Normally when Britain's Disasters Emergency Committee (DEC) launches an aid appeal, major television channels provide slots for short video ads, often fronted by celebrities, explaining the emergency and how the public can donate money.
In late November, for example, when the coalition of 13 British-based aid agencies asked for funds for their work in eastern Congo, the BBC backed the campaign, airing a two-and-a-half minute film presented by actress Juliet Stevenson.
But not this time: British broadcasters declined to run adverts for the DEC's latest appeal "to help ease the desperate plight of people affected by the conflict in Gaza".
A BBC spokesman said:
"Along with other broadcasters, the BBC has decided not to broadcast the DEC's public appeal to raise funds for Gaza. The BBC's decision was made because of question marks about the delivery of aid in a volatile situation, and also to avoid any risk of compromising public confidence in the BBC's impartiality in the context of an ongoing news story." (Full)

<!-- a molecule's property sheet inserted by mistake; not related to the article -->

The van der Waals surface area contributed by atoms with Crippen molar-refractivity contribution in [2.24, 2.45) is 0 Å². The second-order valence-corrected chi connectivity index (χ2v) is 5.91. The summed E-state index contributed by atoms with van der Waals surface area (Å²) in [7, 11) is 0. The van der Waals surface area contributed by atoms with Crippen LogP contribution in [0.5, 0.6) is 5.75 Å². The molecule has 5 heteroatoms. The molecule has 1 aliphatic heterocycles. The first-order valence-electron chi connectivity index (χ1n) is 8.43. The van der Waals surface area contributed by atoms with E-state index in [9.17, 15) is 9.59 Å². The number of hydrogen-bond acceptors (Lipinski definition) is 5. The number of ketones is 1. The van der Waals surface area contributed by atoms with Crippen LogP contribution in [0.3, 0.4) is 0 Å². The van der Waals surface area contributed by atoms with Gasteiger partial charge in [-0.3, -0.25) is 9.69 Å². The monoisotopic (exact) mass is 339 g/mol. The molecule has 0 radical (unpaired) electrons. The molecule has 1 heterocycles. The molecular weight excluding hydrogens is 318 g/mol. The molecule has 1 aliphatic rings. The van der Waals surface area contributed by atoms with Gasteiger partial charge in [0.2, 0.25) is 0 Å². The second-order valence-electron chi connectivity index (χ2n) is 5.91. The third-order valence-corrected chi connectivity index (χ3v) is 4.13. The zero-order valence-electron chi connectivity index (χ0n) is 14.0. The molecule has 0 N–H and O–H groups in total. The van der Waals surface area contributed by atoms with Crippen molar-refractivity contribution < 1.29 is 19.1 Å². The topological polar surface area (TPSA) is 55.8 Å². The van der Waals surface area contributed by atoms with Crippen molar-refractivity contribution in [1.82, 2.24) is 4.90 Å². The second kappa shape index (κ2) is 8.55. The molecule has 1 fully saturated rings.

Several UK ministers urged the BBC to recognise "immense human suffering" and show the Disasters Emergency Committee appeal. 200 people protested in front of the BBC's studios.
Rivals ITV, Channel 4 and Five -at first supportive of the BBC decision- reversed their decision and will show the charity appeal. They said the issue "transcends politics". (Full)
Here is a summary of backlashing opinions on the BBC's stand. Where they took the decision not to air the appeal in order not to show a perceived bias, clearly it all turned against them. A strong bias was perceived after all.
Thanks to "E" for the tip.
Picture courtesy Wesam Saleh/Maan Images